5 Tips For Raising Mindful Children

5 Tips For Raising Mindful Children

Mindfulness has been acknowledged as being a cornerstone of emotional and mental wellbeing for people of all ages—including your kids. Raising mindful children can be a challenge in our fast-paced lives, but the end results are well worth the effort. 

When mindfulness first went mainstream, there was a lot of misinformation and assumptions. People thought it had to do with religion, spirituality, meditation—or was just some mental wellness fad. We now know that mindfulness is none of this and is actually something we should all be practising even on a minor level. 

Mindfulness at its most basic is being aware of our surroundings, feelings, thoughts and emotions within the present moment. For adults, a mindful activity could be something as simple as practising simple breathing or meditation exercises or intentionally savouring the taste of something you’re eating.

Instilling mindfulness in children is something all parents should consider to help their children become more compassionate, learn how to be happy with and within themselves and encourage emotional connections to their family and friends. Today’s children are under a tremendous amount of pressure to perform and conform, so it’s up to parents to introduce good mindful habits. 

5 Ways to Instill Mindfulness

Encourage communication and talking about feelings

Scenario: Your child’s room is messy and chaotic – clothes on the floor, unmade bed, books all over the desk. Your immediate reaction is to lose your temper and tell them to tidy up! The reaction to this will likely be insolence or disobedience. 

Solution: Try asking why the room is messy and explain calmly that a tidy room looks nice and can be less stressful. It’s all about communication – have a chat and take the anger and stress out of the equation. 

Let them know you’re listening

Scenario: You ask what your child did at school that day. The answer is either monosyllabic or a long-winded detailed explanation of every moment. If it’s the latter, be conscious about showing your child you’re actually listening instead of losing interest in their story or moving on to another task. A child picks up on this and will also lose interest in talking to you and can even pick up this bad habit!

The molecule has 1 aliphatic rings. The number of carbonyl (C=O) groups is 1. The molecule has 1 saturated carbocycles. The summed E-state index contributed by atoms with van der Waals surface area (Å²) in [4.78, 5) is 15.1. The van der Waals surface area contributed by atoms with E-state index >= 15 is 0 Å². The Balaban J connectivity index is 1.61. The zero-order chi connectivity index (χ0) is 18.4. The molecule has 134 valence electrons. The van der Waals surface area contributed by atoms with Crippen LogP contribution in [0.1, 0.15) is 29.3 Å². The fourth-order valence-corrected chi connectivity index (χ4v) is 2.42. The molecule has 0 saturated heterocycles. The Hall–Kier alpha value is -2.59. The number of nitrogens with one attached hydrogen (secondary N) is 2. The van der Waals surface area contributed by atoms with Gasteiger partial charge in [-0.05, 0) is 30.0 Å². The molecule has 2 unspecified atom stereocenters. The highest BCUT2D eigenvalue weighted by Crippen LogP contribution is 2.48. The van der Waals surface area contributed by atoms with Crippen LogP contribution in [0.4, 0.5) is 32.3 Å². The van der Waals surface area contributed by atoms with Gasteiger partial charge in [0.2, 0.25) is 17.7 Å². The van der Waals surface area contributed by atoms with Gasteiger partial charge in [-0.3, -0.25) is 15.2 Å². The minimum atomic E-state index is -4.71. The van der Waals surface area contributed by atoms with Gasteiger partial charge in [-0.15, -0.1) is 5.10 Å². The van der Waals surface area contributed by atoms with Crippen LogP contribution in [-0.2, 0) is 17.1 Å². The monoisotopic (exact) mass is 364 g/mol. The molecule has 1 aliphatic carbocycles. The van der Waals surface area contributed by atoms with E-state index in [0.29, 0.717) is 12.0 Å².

Solution: Just listen! Let your child speak and have a conversation with him or her instead of expecting them to say what you want to hear. 

A healthy body supports a healthy mind

Scenario: It’s easy to fall into a routine of feeding them food that they like—and will actually eat!—with high amounts of sugar, additives and salt. If both parents work and time is an issue, eating out or take away is just easier. But eating healthily is something the whole family should be doing. 

Solution: Have meals together. Nourish your body and the mind will benefit too. Try meal prepping in advance and minimise junk food, eating out too often and not eating at the correct times. 

Disconnect from tech

Scenario: It’s so common to see children from a young age o focused on a device and not noticing anything around them. Hours of screen time has become the norm with children instead of being outdoors, playing with friends, spending time with family or just observing the world. Constant battles between parents and children regarding technology cause endless stress and arguments for both parties.

Solution: Organise play dates, outdoor activities and time spent doing fun, educational activities like art or baking. Devices cause distraction, so limit screen time and encourage them to disconnect from technology. 

Preach compassion and gratitude

Scenario: Materialism is a real problem for children today. Instant gratification is expected and the fundamental principles of being thankful, gracious and showing empathy are being eroded. Children want everything immediately and seem jaded from a young age. 

Solution: Teach and encourage your kids to be grateful for even the smallest thing. Make them realise how lucky they are and have family moments where you can discuss what everyone is grateful for. And don’t forget about self-compassion! This can be something simple like having meaningful conversations with your child to telling them why and how much you love them, and how special they are to you.